There are few, if any, cases where the courts have awarded notice periods of more than 24 months. The higher notice periods have normally been awarded to persons of senior age, usually persons in their 60s and less often in their 70s, not normally to persons in their 80s. The durations of employment that have attracted higher notice periods have rarely if at all been as great as 40 years. This will likely be an increasing trend with the statutory end to retirement at age 65 […]. There is no suggestion here with the current reality of employees working to more senior ages that the upper limit on notice periods should be infinite. However, the fact of the matter is courts will have to increasingly grapple with adjusting what a reasonable notice period is in this new reality.

Takeaway for employers

This case suggests that notice periods greater than 24 months may no longer be a rarity given the end of mandatory retirement and the likely increased prevalence of older workers with long periods of service.

The end of mandatory retirement means that Canadian employers are at increased risk of having to make larger payments upon terminating older employees. Employers who wish to avoid the risk of indeterminate notice periods should negotiate and draft employment contracts that clearly stipulate the rights and obligations of the parties upon termination.

3 thoughts on “Will the abolishment of mandatory retirement result in longer notice periods?”

  1. This certainly leaves the employer on the hook. If you have a long-term employee that decides to stay beyond age 65, and their performance declines, all they have to do is whisper “age descrimination” and the employer is on the hook for either a large termination payment OR a human rights case. This is highly unfair to employers.

    Further, it will make it harder for those people in the latter stage of their career to secure employment. Employers will be fearful of hiring people in their late 50’s lest they decide to stay beyond some magic number. More age descrimination.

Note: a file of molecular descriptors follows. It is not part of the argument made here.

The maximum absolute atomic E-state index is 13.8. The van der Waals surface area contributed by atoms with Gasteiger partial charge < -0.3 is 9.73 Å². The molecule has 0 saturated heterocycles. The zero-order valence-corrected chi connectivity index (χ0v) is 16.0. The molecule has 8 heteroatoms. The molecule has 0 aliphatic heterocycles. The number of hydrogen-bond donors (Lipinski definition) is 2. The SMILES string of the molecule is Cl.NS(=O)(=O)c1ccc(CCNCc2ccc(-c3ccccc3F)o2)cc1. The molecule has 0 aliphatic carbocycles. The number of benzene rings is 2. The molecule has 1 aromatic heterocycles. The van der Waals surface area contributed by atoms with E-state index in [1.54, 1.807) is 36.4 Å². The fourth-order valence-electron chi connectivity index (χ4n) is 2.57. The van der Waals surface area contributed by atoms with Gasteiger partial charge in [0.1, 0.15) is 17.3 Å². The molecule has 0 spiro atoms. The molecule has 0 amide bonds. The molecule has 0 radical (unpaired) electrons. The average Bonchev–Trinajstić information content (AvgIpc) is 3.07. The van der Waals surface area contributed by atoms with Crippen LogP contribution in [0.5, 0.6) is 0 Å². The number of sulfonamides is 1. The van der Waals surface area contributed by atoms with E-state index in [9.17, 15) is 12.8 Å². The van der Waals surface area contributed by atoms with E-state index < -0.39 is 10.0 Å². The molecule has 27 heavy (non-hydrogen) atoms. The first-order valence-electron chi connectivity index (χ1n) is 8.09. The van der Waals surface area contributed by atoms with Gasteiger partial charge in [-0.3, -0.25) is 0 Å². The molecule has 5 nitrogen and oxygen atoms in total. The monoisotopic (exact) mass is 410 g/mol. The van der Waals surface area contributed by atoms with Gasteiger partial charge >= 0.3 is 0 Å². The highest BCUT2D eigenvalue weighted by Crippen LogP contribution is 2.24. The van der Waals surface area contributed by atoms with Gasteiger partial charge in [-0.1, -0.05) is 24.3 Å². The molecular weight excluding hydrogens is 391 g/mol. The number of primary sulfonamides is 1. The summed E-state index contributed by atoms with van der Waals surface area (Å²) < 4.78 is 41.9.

And round and round we go.

    It would make more sense to mitigate termination settlements for those over 65 (or whatever magic number everyone can agree with). Otherwise, the federal government should require all employers to provide pensions. Without a pension, no one will want to retire if they can hold out for a large termination settlement.


  2. More and more people are working much later, this is sometimes often a result of low income and hoping to save up more and more in order to secure a good pension and life after work, so notice periods should definitely be mandatory in order to ensure people are in a comfortable position upon retirement.

  3. The duty is on the employee to save for their own retirement. It should not be an employer’s responsibility to ensure employees are in “a comfortable position upon retirement”. My company does not have a pension plan. It is my responsibility to contribute to an RSP, TFSA, etc. to save for my own retirement. My employer’s responsibility is to pay me a fair wage for an honest day’s work. Beyond that, to require an employer to assume responsibility for “a comfortable position upon retirement” is unfair.

    That said, I have no problem with anyone working at any age, provided they are contributing to the company and fulfilling the responsibilities of their employment. But that is not a life membership and termination settlements should not become part of the “retirement experience”.